• The system 2000 depicted in FIG. 11 is similar to the one depicted in FIG. 9, except that the light source 2020 is a fiber scanned display (“FSD”), which is a combined RGB image source. The SLM 2024 is a volume-phase or blazed holographic optical element that both re-directs and spatially separates the RGB beam from the FSD 2020 into spatially separated sub-beams including different color light and/or light configured for different depth planes. In one embodiment, three sub-beams include red, green and blue light, respectively. The injection optical system 2060 in FIG. 11 functions similarly to the system 2060 in FIG. 9 to generate spatially separated sub-pupils corresponding to each sub-beam.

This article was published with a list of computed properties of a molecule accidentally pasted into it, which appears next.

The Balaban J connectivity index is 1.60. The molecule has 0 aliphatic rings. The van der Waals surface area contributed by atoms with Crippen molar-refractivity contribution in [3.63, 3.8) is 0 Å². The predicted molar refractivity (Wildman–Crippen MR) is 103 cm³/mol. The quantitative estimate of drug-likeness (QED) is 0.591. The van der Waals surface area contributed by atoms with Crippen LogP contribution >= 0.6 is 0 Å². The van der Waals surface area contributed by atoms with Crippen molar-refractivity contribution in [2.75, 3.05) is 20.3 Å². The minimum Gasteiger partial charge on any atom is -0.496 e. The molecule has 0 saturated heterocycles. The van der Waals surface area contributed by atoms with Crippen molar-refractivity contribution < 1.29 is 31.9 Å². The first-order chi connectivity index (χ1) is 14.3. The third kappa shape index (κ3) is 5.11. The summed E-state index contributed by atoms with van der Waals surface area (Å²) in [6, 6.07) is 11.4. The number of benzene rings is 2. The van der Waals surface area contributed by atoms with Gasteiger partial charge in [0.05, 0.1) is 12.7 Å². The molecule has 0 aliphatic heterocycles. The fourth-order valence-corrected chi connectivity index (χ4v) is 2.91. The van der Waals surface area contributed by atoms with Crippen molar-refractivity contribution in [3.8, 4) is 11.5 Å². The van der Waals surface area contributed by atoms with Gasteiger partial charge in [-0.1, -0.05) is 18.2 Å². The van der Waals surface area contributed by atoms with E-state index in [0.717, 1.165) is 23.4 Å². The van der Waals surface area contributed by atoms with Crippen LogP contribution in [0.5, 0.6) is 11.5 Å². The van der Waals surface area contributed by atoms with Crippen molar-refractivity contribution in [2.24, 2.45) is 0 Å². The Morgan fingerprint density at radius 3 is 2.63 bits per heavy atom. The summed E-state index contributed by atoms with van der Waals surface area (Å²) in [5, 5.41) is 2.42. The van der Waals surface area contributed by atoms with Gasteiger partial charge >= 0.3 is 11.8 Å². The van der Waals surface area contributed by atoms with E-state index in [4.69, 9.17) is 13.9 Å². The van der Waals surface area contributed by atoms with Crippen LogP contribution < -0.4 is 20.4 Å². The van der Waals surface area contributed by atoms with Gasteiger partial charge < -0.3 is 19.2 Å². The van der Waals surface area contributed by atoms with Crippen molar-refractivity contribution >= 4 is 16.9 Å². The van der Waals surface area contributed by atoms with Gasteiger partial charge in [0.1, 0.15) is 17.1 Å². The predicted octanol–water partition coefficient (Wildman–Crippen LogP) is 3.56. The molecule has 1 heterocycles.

• The system 2000 depicted in FIG. 12 is similar to the one depicted in FIG. 9, except that a beam-splitter 2026 is added to the optical path. Spatially displaced light beams from the light source 2020 reflect off the beam-splitter 2026 and onto the SLM 2024, which in this embodiment is an LCOS or an FLCOS. The spatially displaced light-beams reflect off the SLM 2024, through the beam-splitter 2026, and into the injection optical system 2060. The injection optical system 2060 in FIG. 12 functions similarly to the system 2060 in FIG. 9 to generate spatially separated sub-pupils corresponding to each beam.